Magazine article Global Finance

Cross-Border M&A Doubles as Companies Enter New Markets

Magazine article Global Finance

Cross-Border M&A Doubles as Companies Enter New Markets

Article excerpt

FOCUS: MERGERS & ACQUISITIONS

Global cross-border mergers and acquisitions totaled $1.1 trillion during the first nine months of 2014, more than double the level of the same period a year earlier, according to Thomson Reuters. Analysts say companies are taking advantage of their substantial overseas cash positions to make large acquisitions and enter new markets. Some of the biggest cross-border deals so far this year have been so-called "inversions," whereby a US company acquires a smaller company in a low-tax country and then shifts its headquarters overseas to save on taxes. A recent crackdown by the US Treasury department, however, may prevent some of these deals from going forward.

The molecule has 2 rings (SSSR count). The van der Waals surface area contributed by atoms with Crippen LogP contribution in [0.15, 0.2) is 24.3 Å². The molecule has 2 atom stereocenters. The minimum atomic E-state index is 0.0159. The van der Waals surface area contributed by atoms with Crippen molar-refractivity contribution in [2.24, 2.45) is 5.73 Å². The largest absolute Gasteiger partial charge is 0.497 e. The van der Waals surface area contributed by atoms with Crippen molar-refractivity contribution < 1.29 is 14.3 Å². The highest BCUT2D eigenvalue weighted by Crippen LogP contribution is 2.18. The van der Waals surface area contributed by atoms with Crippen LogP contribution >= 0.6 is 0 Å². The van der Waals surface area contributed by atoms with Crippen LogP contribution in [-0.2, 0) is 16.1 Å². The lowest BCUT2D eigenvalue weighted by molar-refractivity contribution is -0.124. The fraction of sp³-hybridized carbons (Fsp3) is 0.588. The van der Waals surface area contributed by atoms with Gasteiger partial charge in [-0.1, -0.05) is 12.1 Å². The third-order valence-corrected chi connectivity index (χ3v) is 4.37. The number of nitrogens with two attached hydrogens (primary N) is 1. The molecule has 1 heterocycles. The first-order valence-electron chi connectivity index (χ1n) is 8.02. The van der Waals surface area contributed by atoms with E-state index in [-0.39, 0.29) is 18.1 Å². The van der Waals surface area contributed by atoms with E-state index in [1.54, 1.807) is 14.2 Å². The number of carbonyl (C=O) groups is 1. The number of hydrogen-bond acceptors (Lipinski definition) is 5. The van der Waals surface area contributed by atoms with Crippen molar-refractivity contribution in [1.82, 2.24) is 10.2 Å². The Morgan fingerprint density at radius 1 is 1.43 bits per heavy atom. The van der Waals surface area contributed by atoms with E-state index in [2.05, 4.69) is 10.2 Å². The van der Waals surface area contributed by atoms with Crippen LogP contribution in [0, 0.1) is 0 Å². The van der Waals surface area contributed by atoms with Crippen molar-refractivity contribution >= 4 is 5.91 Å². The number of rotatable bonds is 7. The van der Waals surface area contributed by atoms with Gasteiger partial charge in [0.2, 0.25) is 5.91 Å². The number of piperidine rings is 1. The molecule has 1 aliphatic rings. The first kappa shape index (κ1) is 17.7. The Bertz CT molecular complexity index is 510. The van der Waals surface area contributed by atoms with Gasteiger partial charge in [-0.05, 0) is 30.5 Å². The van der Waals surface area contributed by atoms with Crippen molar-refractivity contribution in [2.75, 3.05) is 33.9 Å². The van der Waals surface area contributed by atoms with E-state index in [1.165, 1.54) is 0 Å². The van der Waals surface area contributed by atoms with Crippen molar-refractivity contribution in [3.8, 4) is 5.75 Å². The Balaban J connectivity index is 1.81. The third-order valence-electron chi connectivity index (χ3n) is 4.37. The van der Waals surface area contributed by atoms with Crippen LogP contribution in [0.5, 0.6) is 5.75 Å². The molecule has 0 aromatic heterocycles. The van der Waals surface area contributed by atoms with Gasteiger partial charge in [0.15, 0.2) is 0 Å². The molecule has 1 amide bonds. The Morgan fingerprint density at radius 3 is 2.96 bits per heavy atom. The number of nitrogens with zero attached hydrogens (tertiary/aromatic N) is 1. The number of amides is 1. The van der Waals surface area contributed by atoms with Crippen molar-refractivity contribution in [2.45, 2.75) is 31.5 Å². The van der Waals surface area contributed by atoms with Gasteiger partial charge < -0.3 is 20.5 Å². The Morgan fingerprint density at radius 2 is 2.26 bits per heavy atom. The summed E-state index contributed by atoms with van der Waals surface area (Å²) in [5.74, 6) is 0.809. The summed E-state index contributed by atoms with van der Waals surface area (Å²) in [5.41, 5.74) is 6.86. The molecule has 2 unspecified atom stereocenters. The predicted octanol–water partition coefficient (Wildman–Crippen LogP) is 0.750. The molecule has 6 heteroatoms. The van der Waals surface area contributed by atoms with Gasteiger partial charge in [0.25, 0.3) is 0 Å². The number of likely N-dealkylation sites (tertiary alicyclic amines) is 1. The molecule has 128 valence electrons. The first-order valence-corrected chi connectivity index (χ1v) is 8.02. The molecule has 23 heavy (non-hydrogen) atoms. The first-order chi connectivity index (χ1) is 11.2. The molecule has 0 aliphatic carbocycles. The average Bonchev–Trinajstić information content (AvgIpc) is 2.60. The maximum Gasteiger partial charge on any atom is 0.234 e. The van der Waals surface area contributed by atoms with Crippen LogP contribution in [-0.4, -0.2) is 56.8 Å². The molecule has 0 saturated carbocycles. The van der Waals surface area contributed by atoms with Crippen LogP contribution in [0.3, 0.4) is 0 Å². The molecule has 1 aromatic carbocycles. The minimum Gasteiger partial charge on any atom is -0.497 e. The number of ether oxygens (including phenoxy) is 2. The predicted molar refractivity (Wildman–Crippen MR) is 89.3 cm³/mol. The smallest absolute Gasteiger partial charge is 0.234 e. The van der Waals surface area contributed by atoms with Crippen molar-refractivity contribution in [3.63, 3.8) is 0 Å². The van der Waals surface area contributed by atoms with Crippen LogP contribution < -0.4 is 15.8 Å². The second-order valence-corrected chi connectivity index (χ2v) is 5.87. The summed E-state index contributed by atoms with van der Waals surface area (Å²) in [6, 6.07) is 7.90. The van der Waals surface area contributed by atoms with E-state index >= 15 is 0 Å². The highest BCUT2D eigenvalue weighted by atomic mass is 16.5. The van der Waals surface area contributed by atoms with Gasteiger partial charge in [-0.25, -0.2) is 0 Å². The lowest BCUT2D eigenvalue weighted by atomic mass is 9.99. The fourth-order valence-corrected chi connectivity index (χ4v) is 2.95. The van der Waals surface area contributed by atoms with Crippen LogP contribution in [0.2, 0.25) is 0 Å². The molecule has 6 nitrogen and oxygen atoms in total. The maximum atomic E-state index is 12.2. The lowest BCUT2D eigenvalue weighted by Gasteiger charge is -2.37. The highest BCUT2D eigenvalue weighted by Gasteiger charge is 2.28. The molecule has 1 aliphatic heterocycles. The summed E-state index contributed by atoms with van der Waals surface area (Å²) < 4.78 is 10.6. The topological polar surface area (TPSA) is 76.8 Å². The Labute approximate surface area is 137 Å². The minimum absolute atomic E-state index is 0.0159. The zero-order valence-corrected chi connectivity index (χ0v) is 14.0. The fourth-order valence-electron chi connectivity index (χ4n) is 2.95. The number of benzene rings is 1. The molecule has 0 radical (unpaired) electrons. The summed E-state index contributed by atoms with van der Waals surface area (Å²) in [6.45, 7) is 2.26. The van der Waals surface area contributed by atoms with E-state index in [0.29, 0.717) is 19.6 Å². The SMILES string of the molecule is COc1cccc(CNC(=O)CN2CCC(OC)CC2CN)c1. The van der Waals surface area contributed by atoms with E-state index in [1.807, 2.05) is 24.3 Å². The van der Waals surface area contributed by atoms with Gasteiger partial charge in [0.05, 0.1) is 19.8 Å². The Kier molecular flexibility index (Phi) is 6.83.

Management at US pharmaceutical firm Abb Vie in October recommended that shareholders vote against its planned $54 billion deal to acquire Irish firm Shire. "The agreed-upon valuation is no longer supported as a result of the changes to the tax rules," AbbVie said in a statement. If shareholders take its advice and vote against the deal, the company could face a $1.6 billion breakup fee.

The Treasury changes prohibit companies from making loans to a new foreign parent using overseas cash stockpiles without paying US taxes, and it has revised five sections of the tax code to restrict tax breaks.

Although the new tax rules could slow the pace of future activity, the value of worldwide M&A through Q3,2014, totaled $2.7 trillion, a 59% increase from the comparable 2013 level, Thomson Reuters notes. …

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